Summer will see many rail infrastructure projects pick up the pace. In January, major construction on the Hallam level crossing removal project will begin.
A consortium of Metro Trains Melbourne, Level Crossing Removal Project, Laing O’Rouke and Jacobs will deliver the $248 million project in Melbourne’s south east.
The work will involve replacing the level crossing with a rail bridge and a new elevated station at Hallam. An extra entrance has been added as a result of community feedback.
The level crossing is expected to be gone by 2022 and 900 jobs will be created over the life of the project.
Minister for Transport Infrastructure Jacinta Allan said that the project dovetailed with similar works in the area.
“The Hallam Road Upgrade, and level crossing removals at Evans Road and Hallam Road are great examples of how we are getting on with the job and unlocking congestion in Melbourne’s booming south eastern suburbs,” she said.
Construction on the Ferguson Street level crossing removal project in Williamstown will begin in February.
A finalised contract for the crossing has been awarded to an alliance of Metro Trains, the Level Crossing Removal Project, McConnell Dowell, Arup, and Mott McDonald.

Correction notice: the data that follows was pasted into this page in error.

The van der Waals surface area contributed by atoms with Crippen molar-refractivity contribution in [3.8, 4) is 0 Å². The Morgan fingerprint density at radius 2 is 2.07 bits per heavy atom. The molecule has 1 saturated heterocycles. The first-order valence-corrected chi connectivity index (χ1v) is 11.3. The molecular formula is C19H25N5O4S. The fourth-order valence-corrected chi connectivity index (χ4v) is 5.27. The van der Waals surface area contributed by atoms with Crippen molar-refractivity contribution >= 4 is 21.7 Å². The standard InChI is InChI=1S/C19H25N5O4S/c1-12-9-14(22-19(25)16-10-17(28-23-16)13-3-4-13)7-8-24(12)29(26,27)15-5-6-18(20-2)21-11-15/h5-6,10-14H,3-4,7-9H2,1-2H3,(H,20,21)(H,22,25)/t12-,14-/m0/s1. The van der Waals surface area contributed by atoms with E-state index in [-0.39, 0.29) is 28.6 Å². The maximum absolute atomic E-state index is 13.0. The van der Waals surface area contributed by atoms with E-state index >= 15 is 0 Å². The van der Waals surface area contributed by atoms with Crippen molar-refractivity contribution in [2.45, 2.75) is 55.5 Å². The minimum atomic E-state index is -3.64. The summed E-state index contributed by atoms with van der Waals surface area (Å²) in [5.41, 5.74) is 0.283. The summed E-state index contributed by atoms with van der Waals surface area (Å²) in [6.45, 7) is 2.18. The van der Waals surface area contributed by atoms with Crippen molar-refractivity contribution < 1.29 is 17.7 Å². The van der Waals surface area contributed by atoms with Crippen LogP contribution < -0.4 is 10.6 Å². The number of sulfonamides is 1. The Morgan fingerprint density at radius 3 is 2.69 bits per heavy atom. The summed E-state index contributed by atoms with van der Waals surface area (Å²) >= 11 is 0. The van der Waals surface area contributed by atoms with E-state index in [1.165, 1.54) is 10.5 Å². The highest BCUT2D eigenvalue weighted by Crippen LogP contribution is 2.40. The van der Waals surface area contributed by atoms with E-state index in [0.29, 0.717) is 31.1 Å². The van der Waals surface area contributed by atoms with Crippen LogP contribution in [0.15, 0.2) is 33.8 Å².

The rail line will be lowered beneath the road and a new North Williamstown station will be constructed.
Works will commence with excavating the 750-metre trench. Following those works, Ferguson Street will be rebuilt, tracks laid, and the new station constructed. The rail line will be closed for three months in late 2021 to enable the works to take place.
The $192m contract is expected to create 600 full-time jobs at the height of construction activity.
“Months and months of careful work and planning has gone into fine-tuning this design and we’ll continue to work with the local community as we remove this level crossing for good,” said Allan.
The location of a train stabling area for the Suburban Rail Loop has also been confirmed. The stabling area will be at Heatherton, between Old Dandenong and Kingston Roads, on the site of a former landfill.
Designs for future stations at Lilydale and Moorolbark have also been released. Both elevated stations on the Lilydale Line are part of a construction program that will begin ramping up for summer in December, with buses replacing trains.